Thursday, July 2, 2009

Zimmerman's Holy Land Experience

What an adventure to eat in the Holy Land! We were privileged to have buffets for breakfast and dinner each day, so we could try a variety of food that we probably would not have ordered from a menu. We usually had lunch in the midst of a travel day, so were able to partake of local food.

Have you had olives for breakfast? There were usually several varieties on our buffets, always with the pit intact, as well as tomatoes, sliced cucumbers, cheeses and large bowls of fresh yogurt. Without labels it was hard to distinguish the plums (which we liked) from the small pickled eggplants (not such a popular choice for breakfast). The scrambled eggs were always a safe bet, as well as the different types of bread for toasting. I loved the cocoa spread (similar to Nutella). The cheese and buns made a good sandwich to take along, in case hunger arrived before lunch.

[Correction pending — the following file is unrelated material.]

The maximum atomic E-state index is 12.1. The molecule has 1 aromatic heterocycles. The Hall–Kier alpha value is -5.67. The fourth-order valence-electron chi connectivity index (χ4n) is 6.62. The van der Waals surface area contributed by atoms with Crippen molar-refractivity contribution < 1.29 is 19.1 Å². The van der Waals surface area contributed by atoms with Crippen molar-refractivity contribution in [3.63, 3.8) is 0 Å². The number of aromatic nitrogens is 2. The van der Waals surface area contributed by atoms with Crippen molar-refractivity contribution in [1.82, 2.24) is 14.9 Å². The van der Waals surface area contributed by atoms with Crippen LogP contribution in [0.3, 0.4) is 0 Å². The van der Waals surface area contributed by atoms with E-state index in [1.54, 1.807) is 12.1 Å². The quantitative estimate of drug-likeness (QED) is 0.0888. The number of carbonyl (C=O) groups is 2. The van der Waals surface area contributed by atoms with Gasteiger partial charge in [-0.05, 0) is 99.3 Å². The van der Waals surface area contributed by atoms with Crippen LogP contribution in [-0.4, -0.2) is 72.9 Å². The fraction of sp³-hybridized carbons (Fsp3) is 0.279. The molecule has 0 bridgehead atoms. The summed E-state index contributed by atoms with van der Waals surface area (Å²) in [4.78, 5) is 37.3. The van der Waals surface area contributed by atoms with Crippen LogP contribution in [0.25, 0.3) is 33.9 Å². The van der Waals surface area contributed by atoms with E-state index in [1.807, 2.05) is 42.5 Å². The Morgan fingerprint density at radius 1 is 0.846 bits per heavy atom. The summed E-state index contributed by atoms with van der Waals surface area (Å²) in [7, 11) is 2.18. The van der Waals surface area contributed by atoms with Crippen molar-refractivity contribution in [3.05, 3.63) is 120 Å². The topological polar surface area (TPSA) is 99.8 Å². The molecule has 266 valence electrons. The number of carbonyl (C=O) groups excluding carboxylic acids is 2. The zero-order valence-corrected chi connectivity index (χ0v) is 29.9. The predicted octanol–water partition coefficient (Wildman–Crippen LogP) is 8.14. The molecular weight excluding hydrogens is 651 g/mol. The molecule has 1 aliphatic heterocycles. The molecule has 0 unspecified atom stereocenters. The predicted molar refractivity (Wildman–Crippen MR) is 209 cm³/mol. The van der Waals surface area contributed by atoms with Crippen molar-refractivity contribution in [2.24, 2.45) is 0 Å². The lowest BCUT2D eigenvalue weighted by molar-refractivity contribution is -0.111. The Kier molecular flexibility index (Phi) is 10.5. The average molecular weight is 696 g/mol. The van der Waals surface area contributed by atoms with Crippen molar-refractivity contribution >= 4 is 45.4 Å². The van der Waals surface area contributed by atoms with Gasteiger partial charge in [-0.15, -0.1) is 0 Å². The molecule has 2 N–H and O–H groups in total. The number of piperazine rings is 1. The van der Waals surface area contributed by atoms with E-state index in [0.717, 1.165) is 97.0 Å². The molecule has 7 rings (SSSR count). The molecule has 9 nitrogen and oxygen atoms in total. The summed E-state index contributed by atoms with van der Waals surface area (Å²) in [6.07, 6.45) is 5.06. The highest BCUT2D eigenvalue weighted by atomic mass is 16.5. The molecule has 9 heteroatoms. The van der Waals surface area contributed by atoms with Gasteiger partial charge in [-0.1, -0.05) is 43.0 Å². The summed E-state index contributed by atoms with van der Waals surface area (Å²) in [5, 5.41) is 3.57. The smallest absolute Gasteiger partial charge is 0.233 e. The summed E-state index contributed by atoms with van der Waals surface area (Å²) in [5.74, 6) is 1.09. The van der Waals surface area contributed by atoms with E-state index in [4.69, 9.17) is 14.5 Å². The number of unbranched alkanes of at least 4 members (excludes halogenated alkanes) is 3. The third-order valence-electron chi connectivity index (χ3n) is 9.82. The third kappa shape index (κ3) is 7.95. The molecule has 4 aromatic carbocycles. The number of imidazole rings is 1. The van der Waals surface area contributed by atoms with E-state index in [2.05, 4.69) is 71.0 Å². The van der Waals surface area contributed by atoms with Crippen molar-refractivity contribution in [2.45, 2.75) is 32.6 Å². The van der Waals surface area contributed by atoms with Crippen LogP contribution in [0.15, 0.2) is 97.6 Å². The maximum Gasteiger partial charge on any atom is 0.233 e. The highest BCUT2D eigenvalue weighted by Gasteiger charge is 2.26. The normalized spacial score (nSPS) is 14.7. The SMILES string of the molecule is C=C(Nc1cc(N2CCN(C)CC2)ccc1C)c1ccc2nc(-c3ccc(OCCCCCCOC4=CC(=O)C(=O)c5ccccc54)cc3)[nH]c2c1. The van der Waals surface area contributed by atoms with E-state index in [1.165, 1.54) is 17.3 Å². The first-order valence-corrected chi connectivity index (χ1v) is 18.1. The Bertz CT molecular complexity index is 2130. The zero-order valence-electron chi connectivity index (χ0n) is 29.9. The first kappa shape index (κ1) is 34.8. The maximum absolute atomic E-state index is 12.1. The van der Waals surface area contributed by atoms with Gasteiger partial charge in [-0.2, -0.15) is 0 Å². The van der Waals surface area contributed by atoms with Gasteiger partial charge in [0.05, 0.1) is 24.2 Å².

Our dinner buffets usually featured beef and chicken, as well as an assortment of vegetables and salads. Rice often appeared, potatoes less frequently. One of the chopped salads was especially good so I asked the waiter what it was called. He went to get someone who spoke English, who returned to tell me the name of the salad, "Vegetable Salad". Pita bread was a common item, along with hummus (made from chickpeas). The fruit platters were lavish, with a melon that tasted better than our cantaloupe, but was pure white. We also enjoyed the large fresh dates. A special dinner featured kabobs, individual gyros on a stick, and stuffed grape leaves.

One day our bus stopped in northern Israel, near the border of Lebanon and Syria, and we all jumped out for lunch. One of the options was a "sandwich" of Druze flatbread, grilled to order, with a spread of olive oil and goat cheese, and a sprinkle of zatar thyme. This was then folded (like a burrito) and eaten with a small bowl of marinated olives. We asked the name of it and were told some people call it a Lebanon sandwich. The other frequent lunch offering was the local treat, Falafel, which is a chickpea "meatball", in pita bread with vegetables and sauce.

Some things looked so familiar, like Coca-Cola (although the can was in Hebrew), and Icee drinks from the corner machine. Popsicles were a welcome treat, especially when we found they were apricot flavored! And so we ate our way through the Holy Land, savoring every bite.

Craig and Jane Zimmerman